The Dean of the School of Music, Timothy Peter, D.MA, commented on how this secluded style of teaching has affected the process of making music. “How we make music through experiential learning is truly in a human form… we miss how it was delivered, and we missed being together, learning about music and making music, in contrast to everybody isolated alone,” he said.
One aspect that has furthered the feeling of isolation has been the lack of an audience. Alex Ortiz Velez (‘24), a music composition major, explained, “we are always already struggling to get an audience with or without COVID. Because, you know, we don’t perform— people perform the piece for us. So, it’s a challenge of finding people to play for us and an added challenge of getting an audience.”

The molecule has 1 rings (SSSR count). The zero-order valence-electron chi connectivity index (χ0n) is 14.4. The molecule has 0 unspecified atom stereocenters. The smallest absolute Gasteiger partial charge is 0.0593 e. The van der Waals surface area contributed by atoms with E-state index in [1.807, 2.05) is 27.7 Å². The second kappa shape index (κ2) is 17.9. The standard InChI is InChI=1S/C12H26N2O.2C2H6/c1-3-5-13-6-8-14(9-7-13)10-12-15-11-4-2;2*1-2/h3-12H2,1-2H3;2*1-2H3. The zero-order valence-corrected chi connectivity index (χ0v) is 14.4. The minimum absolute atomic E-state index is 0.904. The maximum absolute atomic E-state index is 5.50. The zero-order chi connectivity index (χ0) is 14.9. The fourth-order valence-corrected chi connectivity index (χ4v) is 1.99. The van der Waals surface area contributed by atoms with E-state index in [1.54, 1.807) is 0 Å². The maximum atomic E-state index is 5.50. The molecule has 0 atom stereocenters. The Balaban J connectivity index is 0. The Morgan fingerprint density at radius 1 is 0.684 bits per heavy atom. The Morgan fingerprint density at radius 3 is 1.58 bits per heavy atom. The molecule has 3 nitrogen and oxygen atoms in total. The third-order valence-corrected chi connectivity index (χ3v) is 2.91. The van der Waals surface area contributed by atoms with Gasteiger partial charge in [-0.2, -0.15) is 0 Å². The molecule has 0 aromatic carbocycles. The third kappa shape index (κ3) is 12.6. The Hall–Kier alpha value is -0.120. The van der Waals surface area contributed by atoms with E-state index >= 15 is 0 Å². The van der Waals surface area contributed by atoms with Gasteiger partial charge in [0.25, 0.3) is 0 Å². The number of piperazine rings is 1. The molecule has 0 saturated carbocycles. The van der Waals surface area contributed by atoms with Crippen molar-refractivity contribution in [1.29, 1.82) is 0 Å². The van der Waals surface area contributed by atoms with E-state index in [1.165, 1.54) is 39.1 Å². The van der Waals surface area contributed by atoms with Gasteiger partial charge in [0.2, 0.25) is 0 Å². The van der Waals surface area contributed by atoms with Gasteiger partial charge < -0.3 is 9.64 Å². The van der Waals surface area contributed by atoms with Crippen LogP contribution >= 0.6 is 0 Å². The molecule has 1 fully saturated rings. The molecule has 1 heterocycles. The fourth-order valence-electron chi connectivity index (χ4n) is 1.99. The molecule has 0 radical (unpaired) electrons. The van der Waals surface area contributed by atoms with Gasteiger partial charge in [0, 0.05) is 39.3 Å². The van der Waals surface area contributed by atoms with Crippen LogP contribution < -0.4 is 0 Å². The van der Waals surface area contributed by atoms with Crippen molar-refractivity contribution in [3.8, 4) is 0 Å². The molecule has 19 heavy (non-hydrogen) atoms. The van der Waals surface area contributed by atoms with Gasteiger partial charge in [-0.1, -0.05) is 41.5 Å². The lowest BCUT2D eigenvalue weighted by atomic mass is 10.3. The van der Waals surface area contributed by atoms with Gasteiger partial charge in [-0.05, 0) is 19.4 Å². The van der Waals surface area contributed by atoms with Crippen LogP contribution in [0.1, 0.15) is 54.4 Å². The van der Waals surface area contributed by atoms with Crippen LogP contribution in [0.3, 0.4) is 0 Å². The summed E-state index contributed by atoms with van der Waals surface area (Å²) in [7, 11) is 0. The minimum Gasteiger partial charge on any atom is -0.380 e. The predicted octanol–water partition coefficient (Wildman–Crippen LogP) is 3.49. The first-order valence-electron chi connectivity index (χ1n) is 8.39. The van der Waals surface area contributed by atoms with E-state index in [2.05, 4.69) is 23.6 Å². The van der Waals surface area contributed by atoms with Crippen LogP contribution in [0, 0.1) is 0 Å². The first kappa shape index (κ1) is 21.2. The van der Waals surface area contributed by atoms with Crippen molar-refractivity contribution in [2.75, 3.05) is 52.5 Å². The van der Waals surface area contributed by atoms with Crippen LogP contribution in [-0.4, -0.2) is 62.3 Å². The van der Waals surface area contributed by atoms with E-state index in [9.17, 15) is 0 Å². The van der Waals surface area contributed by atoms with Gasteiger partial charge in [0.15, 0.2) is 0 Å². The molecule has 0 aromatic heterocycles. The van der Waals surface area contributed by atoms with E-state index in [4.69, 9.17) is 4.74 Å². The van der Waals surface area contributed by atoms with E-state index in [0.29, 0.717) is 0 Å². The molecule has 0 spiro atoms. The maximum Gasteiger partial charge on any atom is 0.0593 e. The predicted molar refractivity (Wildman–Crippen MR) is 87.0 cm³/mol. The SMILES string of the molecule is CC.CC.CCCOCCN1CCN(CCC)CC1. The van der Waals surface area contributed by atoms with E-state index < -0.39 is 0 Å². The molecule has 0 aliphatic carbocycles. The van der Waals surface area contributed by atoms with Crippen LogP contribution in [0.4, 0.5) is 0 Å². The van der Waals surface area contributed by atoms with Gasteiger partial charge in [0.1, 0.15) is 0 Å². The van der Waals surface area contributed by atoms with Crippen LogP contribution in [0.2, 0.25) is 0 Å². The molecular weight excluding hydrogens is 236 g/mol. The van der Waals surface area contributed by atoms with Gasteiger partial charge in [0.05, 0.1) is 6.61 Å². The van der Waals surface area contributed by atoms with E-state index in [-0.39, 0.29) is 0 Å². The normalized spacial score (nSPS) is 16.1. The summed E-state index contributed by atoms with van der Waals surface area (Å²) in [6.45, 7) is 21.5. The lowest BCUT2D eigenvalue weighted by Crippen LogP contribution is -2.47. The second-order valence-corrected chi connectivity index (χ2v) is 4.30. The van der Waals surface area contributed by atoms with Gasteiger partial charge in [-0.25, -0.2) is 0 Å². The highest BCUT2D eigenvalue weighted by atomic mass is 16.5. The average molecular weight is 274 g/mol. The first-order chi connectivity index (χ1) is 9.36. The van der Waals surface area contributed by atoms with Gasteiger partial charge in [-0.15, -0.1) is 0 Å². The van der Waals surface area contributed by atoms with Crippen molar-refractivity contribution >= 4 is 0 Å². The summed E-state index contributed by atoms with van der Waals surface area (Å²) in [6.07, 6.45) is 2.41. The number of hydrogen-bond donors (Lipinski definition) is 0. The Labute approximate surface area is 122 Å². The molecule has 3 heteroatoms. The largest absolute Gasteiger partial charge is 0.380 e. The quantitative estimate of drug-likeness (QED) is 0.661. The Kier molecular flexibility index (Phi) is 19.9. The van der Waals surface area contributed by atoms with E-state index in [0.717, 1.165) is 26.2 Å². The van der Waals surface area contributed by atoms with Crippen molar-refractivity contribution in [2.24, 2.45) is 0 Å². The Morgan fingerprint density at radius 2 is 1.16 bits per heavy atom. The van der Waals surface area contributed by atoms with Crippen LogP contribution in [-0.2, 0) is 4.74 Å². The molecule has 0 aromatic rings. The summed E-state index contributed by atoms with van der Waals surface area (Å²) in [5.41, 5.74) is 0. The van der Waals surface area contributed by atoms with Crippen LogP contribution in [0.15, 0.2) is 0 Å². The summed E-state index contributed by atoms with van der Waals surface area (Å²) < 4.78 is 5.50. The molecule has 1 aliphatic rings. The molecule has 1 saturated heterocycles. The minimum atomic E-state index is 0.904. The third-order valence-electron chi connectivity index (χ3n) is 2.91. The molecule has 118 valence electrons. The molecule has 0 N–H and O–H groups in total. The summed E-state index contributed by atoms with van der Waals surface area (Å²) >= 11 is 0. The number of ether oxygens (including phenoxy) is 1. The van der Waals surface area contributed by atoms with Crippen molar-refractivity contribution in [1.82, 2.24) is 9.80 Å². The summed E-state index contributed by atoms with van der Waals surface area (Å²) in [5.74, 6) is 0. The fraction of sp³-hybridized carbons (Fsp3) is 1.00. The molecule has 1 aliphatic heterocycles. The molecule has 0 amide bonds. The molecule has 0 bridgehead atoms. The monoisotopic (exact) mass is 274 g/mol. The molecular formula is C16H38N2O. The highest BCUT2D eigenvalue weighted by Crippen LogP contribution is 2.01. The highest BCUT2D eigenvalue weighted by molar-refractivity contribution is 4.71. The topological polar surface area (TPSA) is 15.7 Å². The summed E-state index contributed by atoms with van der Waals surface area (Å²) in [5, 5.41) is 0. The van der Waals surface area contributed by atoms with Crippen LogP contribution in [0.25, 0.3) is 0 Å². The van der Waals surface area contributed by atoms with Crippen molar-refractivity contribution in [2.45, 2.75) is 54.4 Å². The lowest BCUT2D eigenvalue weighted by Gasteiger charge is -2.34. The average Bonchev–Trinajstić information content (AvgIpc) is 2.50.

However, this isolation hasn’t stopped artists from finding safe ways to share their creativity. With fewer audiences in person, more people are moving online to share their work. Nathan West (‘22) comments, “[this allows for us to find] ways to connect with people that you probably wouldn’t be able to in person.” Performing without audiences also helps those musicians who have minor to severe stage fright and allows them more time to get to know the materials and their fellow classmates.
It is also always important to keep mental health as a priority, especially when you’re juggling a dozen classes. For Velez, self-care comes in the form of spare time. “Every time I wake up in the morning, I have an hour to read or listen to some music. I also play vinyl because, you know, as musicians, we often forget to listen to music for fun.” Others deal with added stress by making it known. Zaria Graves (‘22), a violist, takes the route of asking for help when she’s overwhelmed. Her advice is that the best tool is “communication with the teachers when you’re getting stressed and because most of the time they want to help you.”